Farming feature: farmers armed with capital and technical expertise will prevail, experts predict
PUBLISHED: 14:45 08 February 2018
East Anglia’s land agents see farming evolving further into a highly professionalised industry with a high degree of technical expertise. Sarah Chambers reports on their predictions for farming in the mid-2020s and beyond
Technical expertise and capital will be among the armoury possessed by a dwindling number of East Anglian farmers running successful agricultural businesses by the mid-2020s, land agents predict.
They see cuts in farm subsidy leading to a continuation of a trend towards larger farm businesses, which are professionally-run, efficient and staffed by trained and motivated employees.
Farmers will need to be proactive, and those who set themselves apart by creating strong brands or growing unusual crops will have more chance of making the grade. Collaboration will be key. Some smaller players will need to supplement their incomes with jobs outside of farming, and more will let out their land.
Martin Freeman of Fenn Wright is sceptical of environment secretary Michael Gove’s prediction of an agricultural revolution, but believes change is definitely on the way.
“Change may be welcome by many, but revolution is probably too strong a word for what Mr Gove has in store, which is the changing of the existing environmental regulations and farm subsidies,” he says, adding that: “Continuous cropping and heavy herbicide use in particular in the arable regions of East Anglia have led to the rise of herbicide-resistant weeds, such as black grass, leading to significant yield losses.”
Gove or his successor will focus on environmental benefits in the future, he suggests.
And farmers with technical expertise, who are forward thinking and have the capital to invest are likely to be farming larger holdings with the result that more farms are likely to contract farmed or subject to farm business tenancies, he predicts.
Other smaller concerns which carry out environmental work will continue, but for some it may mean supplementing the farm income with jobs outside of farming.
Others which are well located and have suitable assets will turn to further diversifications, and, if climate change does begin to affect the region sufficiently, farmers may look to vineyards, specialist pulses and other crops.
Alex Bragg of Savills says the move towards benefiting ‘natural capital’ had been made clear in Gove’s Oxford speech.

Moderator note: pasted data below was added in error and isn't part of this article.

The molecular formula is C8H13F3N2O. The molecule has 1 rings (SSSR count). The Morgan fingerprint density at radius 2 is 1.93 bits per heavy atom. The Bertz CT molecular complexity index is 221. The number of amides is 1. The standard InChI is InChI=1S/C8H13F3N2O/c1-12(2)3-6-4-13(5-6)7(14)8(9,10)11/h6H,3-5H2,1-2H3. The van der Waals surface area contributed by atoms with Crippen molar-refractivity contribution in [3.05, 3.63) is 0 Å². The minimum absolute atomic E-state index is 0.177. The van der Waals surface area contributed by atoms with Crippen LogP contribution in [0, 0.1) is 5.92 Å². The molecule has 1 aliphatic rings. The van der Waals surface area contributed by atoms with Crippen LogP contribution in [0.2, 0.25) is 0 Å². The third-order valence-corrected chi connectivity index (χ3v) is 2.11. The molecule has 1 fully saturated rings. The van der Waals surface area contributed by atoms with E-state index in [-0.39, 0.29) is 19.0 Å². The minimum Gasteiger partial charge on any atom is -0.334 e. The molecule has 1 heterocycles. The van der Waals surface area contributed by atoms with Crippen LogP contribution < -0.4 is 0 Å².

“Mr Gove omitted talking about farm income, where farming incomes come from and what percentage of that income is from subsidies under the current regime. We therefore don’t expect there to be any sort of area-based payment as a top-up to farming incomes in the mid to long term.
“He did, however, major on the Government’s willingness to support the funding of efficient use of technology and data sharing to help boost productivity.”
Those farmers who adopt the most efficient and productive technologies and farming systems will prevail, he predicts, but whether they are large scale ‘super farms’, or smaller robotic-driven units has yet to be seen.
Labour will be a key issue, with one of the biggest medium-term risks the supply of a trained, motivated and forward-thinking labour force.
“Businesses will have to stand out to attract the best people but, for some, a sea change in thought will be the biggest test,” he says, adding: “Those who can market themselves and their produce better than their neighbours will also be better placed post 2020.”
Jason Cantrill of Strutt & Parker foresees larger professional farming companies who either crop land in their ownership, land that they rent or provide contract services to other farmers coming increasingly to the fore.
“These businesses will be managed by proactive and forward-thinking individuals who are adaptable and embrace change and the challenges faced,” he says.
These may take the form of joint ventures in which smaller farming businesses come together to share labour and machinery to reduce fixed costs. He also sees more landowners opting to let their land.
“The ability of the larger professional farming companies to utilise large, modern and highly technologically advanced machinery will enable them to also take advantage of economies of scale,” he says. “They will then be in a position to take advantage of opportunities that arise and further expand their businesses and farmed area, whilst delivering an efficient and lower cost service to recipients than the owner occupier farmer may be able to achieve themselves.”
William Hosegood of Brown & Co believes there will be little difference in the make-up of people running farms in the mid-2020s, but thinks there will be fewer of them.
“Changes are likely to be seen after the industry has adjusted to any change to the UK agricultural policy and the effects of operating outside of the EU and the challenges that that may bring,” he says. “Beyond the mid 2020s we are likely to see professional farmers and farming businesses running farms but fewer of them as a result of collaboration.Collaboration is likely to be driven by tighter margins and the need for farming businesses to find ways to cut costs to mitigate the effects of reduced returns from any subsidy system changes.”